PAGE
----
Business, Economics and Jobs

These may be the last days of the white 'expert' in Chinese TV ads

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Steven Weathers (center) was often hired to play a foreign expert in a lab coat in Chinese commercials, but he says advertisers are using more Chinese actors to play the reassuring roles.

Credit:

Courtesy of Steven Weathers

Steven Weathers isn’t a doctor, but he’s played one on TV — in China. He’s also played an engineer, a pirate and the man who watched a pretty girl go by.

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China is newly wealthy, and consumers have been on a shopping spree. That means plenty of TV ads and an unexpected opportunity for foreigners in China to become the stars of those commericals.

Weathers was teaching literature and advertising in Shanghai when he answered his first casting call. He thought he might make a little pocket money, but TV work came pouring in. He has a look casting agents in China are hungry for: Tall, fair-skinned and blue-eyed.

Almost immediately, he noticed a trend: "Early on, most of those roles were for the foreign expert,” he said. “So I always had the lab coat, always had glasses on, in the laboratory or on the design floor.”

Steven Weathers playing a pirate in a Chinese commercial.

Steven Weathers playing a pirate in a Chinese commercial. He has the look casting agents in China are looking for: tall, blue-eyed, and fair-skinned.

Credit:

courtesy of Steven Weathers

Even when Weathers was cast in a long underwear commercial, he was still the foreign expert: “I thought, ‘Am I going to be in the underwear?’ And they said, ‘No, no, you’re the scientist who came up with the fabric.’"

This kind of “expert” testimonial corresponds with a need for reassurance, said Tom Doctoroff, CEO for marketing firm J. Walter Thompson Asia Pacific, and author of the book “What Chinese Want.”

Chinese don’t assume the world outside is safe, Doctoroff says, so lesser-known local brands might use a foreign actor in a lab coat to project reliability and scientific advancement.

“You have people who are urbanized for the first time, owning apartments for the first time, who need household cleaning ingredients for the first time,” he says. “These are new consumers, and new consumers always need more explicit reassurance than more mature consumers.”

There are exceptions to this trend, but they're mostly for luxury brands calling on Hollywood A-Listers like Brad Pitt and Nicole Kidman to hawk their products.

“This type of advertising is extremely expensive to produce and it reinforces global stature, which is always very motivating for Chinese people,” Doctoroff said.

Casting agent Sara Shen said demand for foreign actors is so high that she’s even sent her American husband out on jobs. He recently found himself dancing around a kitchen with some grannies and a bottle of cooking oil.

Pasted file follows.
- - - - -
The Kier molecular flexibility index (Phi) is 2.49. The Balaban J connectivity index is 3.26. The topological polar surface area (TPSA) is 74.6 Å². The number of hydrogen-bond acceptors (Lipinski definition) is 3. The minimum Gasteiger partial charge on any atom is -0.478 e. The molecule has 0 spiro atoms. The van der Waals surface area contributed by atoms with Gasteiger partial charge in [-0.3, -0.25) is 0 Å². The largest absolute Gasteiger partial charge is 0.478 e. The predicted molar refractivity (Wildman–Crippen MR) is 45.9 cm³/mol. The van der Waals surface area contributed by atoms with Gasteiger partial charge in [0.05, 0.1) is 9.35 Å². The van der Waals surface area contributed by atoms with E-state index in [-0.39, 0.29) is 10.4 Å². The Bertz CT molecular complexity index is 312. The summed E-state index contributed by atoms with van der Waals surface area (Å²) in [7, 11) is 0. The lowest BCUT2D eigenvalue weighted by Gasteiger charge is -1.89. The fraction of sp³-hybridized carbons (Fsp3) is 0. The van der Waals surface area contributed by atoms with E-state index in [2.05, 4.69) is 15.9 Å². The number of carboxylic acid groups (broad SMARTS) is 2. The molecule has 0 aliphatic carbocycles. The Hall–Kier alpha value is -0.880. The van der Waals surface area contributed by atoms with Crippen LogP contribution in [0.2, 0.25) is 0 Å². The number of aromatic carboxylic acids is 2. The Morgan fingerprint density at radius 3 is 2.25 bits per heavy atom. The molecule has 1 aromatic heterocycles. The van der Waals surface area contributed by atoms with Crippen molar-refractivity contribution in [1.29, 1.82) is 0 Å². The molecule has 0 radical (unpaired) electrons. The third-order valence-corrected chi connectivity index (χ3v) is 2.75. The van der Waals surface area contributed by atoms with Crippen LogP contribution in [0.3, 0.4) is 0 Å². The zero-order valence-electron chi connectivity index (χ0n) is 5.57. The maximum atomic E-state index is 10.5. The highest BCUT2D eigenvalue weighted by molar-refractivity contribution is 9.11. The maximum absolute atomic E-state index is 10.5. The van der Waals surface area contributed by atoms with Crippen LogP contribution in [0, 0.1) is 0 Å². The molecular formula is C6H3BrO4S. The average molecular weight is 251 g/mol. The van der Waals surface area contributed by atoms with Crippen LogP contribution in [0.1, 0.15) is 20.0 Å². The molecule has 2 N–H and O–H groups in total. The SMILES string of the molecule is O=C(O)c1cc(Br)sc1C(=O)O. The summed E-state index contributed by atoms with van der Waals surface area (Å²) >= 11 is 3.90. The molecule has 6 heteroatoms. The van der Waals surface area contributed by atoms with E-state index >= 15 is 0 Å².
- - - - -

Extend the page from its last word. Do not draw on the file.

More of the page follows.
For another job, she had to find 120 foreigners. The only requirement was that they had to be short. They were cast as porters in a fashion show.

But as consumers evolve, the foreign expert role is no longer her bread and butter. “When I first started the job, I had more demand for the foreign middle-aged guy to do those kinds of [foreign expert] roles,” she said. “But after China became more and more strong, maybe people have more and more confidence about themselves. So a lot of bosses, they actually come out and say, ‘Ok, I [will] represent my own brand.’”

Shen said about half her current clients are international brands, not domestic firms, trying to woo Chinese customers. She’s also seeing a lot of work for actors who are half Chinese and half Caucasian, like her four-year-old daughter, Reina.

On one recent afternoon Reina posed with a Russian model — her “pretend mom” — for a magazine ad featuring a designer watch. Shen thinks Reina is in demand because her mixed ethnicity reflects China’s rising class of urban consumers, who are more and more international.

As for Weathers, he now anchors an English-language business show. But he said one of the last commercials he did, for milk powder, involved two Chinese experts.

“And they were older than I was, we were all colleagues,” he said. “Maybe there’s more confidence in Chinese brands, or foreign brands want to bring confidence to their brand with Chinese.”

But experts say that new waves of consumers are still constantly entering the market, looking for those old reassurance cues. So, if you're in the market, Shen is still looking for talent — especially if you can speak authoritatively about face cream in Chinese.